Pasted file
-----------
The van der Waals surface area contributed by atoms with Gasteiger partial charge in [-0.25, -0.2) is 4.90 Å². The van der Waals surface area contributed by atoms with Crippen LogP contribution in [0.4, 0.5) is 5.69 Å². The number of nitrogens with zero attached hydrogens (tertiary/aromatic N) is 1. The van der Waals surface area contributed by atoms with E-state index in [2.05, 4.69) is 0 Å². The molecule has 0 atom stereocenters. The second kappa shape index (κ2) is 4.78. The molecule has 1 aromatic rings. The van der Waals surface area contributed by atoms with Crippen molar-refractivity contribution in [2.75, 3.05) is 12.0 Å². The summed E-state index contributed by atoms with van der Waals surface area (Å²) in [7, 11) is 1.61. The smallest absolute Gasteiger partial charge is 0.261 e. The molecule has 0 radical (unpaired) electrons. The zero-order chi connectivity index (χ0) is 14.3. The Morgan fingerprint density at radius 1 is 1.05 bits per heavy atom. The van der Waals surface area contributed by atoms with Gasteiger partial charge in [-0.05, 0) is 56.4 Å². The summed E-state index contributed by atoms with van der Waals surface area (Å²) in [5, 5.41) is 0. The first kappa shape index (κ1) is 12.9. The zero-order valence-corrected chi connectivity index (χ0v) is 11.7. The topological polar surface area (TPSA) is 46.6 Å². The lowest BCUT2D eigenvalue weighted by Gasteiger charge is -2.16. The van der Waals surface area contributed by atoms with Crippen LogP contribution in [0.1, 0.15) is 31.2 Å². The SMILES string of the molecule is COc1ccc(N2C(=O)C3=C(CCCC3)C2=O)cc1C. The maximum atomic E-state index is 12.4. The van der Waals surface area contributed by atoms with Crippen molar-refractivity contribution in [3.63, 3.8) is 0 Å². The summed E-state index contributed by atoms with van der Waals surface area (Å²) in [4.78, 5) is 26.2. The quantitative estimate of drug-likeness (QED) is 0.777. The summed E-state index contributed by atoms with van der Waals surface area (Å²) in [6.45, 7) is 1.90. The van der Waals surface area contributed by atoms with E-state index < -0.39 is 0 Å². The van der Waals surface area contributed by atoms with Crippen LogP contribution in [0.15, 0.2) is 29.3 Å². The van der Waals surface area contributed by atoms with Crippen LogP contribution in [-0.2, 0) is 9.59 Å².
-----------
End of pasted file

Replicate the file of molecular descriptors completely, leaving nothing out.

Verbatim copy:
The van der Waals surface area contributed by atoms with Gasteiger partial charge in [-0.25, -0.2) is 4.90 Å². The van der Waals surface area contributed by atoms with Crippen LogP contribution in [0.4, 0.5) is 5.69 Å². The number of nitrogens with zero attached hydrogens (tertiary/aromatic N) is 1. The van der Waals surface area contributed by atoms with E-state index in [2.05, 4.69) is 0 Å². The molecule has 0 atom stereocenters. The second kappa shape index (κ2) is 4.78. The molecule has 1 aromatic rings. The van der Waals surface area contributed by atoms with Crippen molar-refractivity contribution in [2.75, 3.05) is 12.0 Å². The summed E-state index contributed by atoms with van der Waals surface area (Å²) in [7, 11) is 1.61. The smallest absolute Gasteiger partial charge is 0.261 e. The molecule has 0 radical (unpaired) electrons. The zero-order chi connectivity index (χ0) is 14.3. The Morgan fingerprint density at radius 1 is 1.05 bits per heavy atom. The van der Waals surface area contributed by atoms with Gasteiger partial charge in [-0.05, 0) is 56.4 Å². The summed E-state index contributed by atoms with van der Waals surface area (Å²) in [5, 5.41) is 0. The first kappa shape index (κ1) is 12.9. The zero-order valence-corrected chi connectivity index (χ0v) is 11.7. The topological polar surface area (TPSA) is 46.6 Å². The lowest BCUT2D eigenvalue weighted by Gasteiger charge is -2.16. The van der Waals surface area contributed by atoms with Crippen LogP contribution in [0.1, 0.15) is 31.2 Å². The SMILES string of the molecule is COc1ccc(N2C(=O)C3=C(CCCC3)C2=O)cc1C. The maximum atomic E-state index is 12.4. The van der Waals surface area contributed by atoms with Crippen molar-refractivity contribution in [3.63, 3.8) is 0 Å². The summed E-state index contributed by atoms with van der Waals surface area (Å²) in [4.78, 5) is 26.2. The quantitative estimate of drug-likeness (QED) is 0.777. The summed E-state index contributed by atoms with van der Waals surface area (Å²) in [6.45, 7) is 1.90. The van der Waals surface area contributed by atoms with E-state index < -0.39 is 0 Å². The van der Waals surface area contributed by atoms with Crippen LogP contribution in [0.15, 0.2) is 29.3 Å². The van der Waals surface area contributed by atoms with Crippen LogP contribution in [-0.2, 0) is 9.59 Å².